A roving sniper was on the loose terrorizing communities, shooting people to death at random. All the shots allegedly were fired from the same weapon. Detectives frantically pursued the killer, questioned suspects, analyzed clues, and followed countless leads.
The story dominated the national media, which called the shootings "an unprecedented wave of fear." According to Knight Ridder News Service, the story could be right out of today's headlines from the Washington, DC, area, but it happened nearly 50 years ago in Pennsylvania.
On July 25, 1953, trucker Lester Woodward, 30, was fatally shot while sleeping in his truck's cab near the Irwin Interchange of the Pennsylvania Turnpike in Western Pennsylvania.
Three days later and 30 miles farther east on the turnpike, near Donegal, trucker Harry Pitts, 28, was slain by the same "phantom killer."
Three days after that, trucker John Shepherd, 36, was shot and wounded as he slept in his truck's cab near Lisbon, OH - 18 miles from the western end of the turnpike.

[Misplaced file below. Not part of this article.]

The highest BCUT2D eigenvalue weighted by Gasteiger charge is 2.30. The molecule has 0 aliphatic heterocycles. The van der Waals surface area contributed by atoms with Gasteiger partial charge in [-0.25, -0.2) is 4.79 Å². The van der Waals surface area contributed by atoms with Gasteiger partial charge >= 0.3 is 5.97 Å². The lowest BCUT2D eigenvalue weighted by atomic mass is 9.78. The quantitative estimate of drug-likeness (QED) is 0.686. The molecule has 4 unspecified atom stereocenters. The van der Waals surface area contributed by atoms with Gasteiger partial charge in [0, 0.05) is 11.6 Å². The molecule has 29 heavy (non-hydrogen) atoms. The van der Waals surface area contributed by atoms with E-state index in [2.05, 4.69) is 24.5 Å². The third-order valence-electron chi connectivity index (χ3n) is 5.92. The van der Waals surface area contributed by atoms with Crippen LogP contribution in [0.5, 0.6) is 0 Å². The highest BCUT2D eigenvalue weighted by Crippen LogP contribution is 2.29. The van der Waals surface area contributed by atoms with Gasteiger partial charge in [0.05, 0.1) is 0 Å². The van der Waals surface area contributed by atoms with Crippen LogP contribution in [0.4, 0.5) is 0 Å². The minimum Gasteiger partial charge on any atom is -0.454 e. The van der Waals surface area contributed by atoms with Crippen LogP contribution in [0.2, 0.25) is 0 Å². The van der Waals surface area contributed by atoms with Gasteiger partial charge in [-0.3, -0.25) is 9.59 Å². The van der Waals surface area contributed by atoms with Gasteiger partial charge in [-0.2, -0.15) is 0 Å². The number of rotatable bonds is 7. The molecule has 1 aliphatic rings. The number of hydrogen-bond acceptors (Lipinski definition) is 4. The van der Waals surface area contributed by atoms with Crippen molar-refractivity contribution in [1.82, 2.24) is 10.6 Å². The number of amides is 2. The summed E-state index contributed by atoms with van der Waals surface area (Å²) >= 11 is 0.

Truckdriver and OOIDA board bember John Taylor, of Cross Junction, VA, vividly remembers those events and the fear among truckers they caused.
"It was a scary time," said Taylor. In the summer of 1953, he was running the Pennsylvania Turnpike hauling apples out of Winchester (VA) into Pittsburgh.
"Everybody was concerned. Most truckers, including myself, were carrying a fire arm for protection."
Drivers began bunching at service plazas and taking turns sleeping and standing guard. "The police discouraged us from sleeping along the turnpike so a lot of us began parking at Howard Johnson's," said Taylor.
Suspects were questioned in Ohio, Michigan and Indiana, as well as a gang from St. Louis.
A week after the third shooting, a 24-year-old farmhand from Fayette County, PA, was arrested on a minor assault charge in Uniontown, PA. John Wesley Wable told police he was the "Turnpike Phantom," but they dismissed him as a "screwball" and let him go.
A week later, however, the wounded trucker's stolen pocket watch turned up in a Cleveland pawnshop. Police traced it to a nearby rooming house where they found the .32-caliber German pistol used in the three shootings - and a woman who said she was Wable's girlfriend.
After a nationwide manhunt, Wable was arrested Oct. 13 near Albuquerque, NM.
Wable later was convicted in the shootings. He was electrocuted on Sept. 26, 1955.
"Just like what's happening now near Washington, there's always been evil people out there. There's no rehabilitating them once they're caught. They just need to be gotten rid of like a weed.
"The police never said why he did it," Taylor recalled, "but it must have been because the turnpike was in his area and it just was easy access for him.
--Keith Goble, staff writer